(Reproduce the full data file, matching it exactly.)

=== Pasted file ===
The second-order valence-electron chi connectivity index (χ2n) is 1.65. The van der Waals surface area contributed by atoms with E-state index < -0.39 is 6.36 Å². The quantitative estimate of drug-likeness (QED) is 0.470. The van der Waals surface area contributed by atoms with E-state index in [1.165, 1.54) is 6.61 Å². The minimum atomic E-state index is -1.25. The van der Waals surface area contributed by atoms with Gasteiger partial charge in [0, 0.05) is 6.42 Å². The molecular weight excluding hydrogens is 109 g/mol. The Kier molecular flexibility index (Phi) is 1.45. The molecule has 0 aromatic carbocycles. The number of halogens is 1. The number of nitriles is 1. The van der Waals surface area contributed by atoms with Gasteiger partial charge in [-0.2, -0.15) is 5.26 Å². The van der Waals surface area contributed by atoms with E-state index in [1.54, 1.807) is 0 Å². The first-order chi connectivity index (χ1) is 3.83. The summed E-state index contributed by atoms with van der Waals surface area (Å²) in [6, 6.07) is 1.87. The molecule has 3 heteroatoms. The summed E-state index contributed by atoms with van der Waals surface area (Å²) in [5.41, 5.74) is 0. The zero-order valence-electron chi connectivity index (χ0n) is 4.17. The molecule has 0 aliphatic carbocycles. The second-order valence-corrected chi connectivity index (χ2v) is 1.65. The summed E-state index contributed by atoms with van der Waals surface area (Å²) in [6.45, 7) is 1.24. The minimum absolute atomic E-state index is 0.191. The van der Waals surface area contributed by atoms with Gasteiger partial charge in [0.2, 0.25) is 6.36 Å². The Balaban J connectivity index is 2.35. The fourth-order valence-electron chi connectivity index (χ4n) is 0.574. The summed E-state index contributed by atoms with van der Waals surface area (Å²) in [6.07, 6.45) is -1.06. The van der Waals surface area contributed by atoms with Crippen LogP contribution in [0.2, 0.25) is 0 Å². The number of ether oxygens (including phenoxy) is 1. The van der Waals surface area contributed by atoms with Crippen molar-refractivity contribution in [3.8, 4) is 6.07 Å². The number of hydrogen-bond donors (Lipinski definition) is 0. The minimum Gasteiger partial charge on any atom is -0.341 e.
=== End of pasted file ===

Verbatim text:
The second-order valence-electron chi connectivity index (χ2n) is 1.65. The van der Waals surface area contributed by atoms with E-state index < -0.39 is 6.36 Å². The quantitative estimate of drug-likeness (QED) is 0.470. The van der Waals surface area contributed by atoms with E-state index in [1.165, 1.54) is 6.61 Å². The minimum atomic E-state index is -1.25. The van der Waals surface area contributed by atoms with Gasteiger partial charge in [0, 0.05) is 6.42 Å². The molecular weight excluding hydrogens is 109 g/mol. The Kier molecular flexibility index (Phi) is 1.45. The molecule has 0 aromatic carbocycles. The number of halogens is 1. The number of nitriles is 1. The van der Waals surface area contributed by atoms with Gasteiger partial charge in [-0.2, -0.15) is 5.26 Å². The van der Waals surface area contributed by atoms with E-state index in [1.54, 1.807) is 0 Å². The first-order chi connectivity index (χ1) is 3.83. The summed E-state index contributed by atoms with van der Waals surface area (Å²) in [6, 6.07) is 1.87. The molecule has 3 heteroatoms. The summed E-state index contributed by atoms with van der Waals surface area (Å²) in [5.41, 5.74) is 0. The zero-order valence-electron chi connectivity index (χ0n) is 4.17. The molecule has 0 aliphatic carbocycles. The second-order valence-corrected chi connectivity index (χ2v) is 1.65. The summed E-state index contributed by atoms with van der Waals surface area (Å²) in [6.45, 7) is 1.24. The minimum absolute atomic E-state index is 0.191. The van der Waals surface area contributed by atoms with Gasteiger partial charge in [0.2, 0.25) is 6.36 Å². The Balaban J connectivity index is 2.35. The fourth-order valence-electron chi connectivity index (χ4n) is 0.574. The summed E-state index contributed by atoms with van der Waals surface area (Å²) in [6.07, 6.45) is -1.06. The van der Waals surface area contributed by atoms with Crippen LogP contribution in [0.2, 0.25) is 0 Å². The number of ether oxygens (including phenoxy) is 1. The van der Waals surface area contributed by atoms with Crippen molar-refractivity contribution in [3.8, 4) is 6.07 Å². The number of hydrogen-bond donors (Lipinski definition) is 0. The minimum Gasteiger partial charge on any atom is -0.341 e.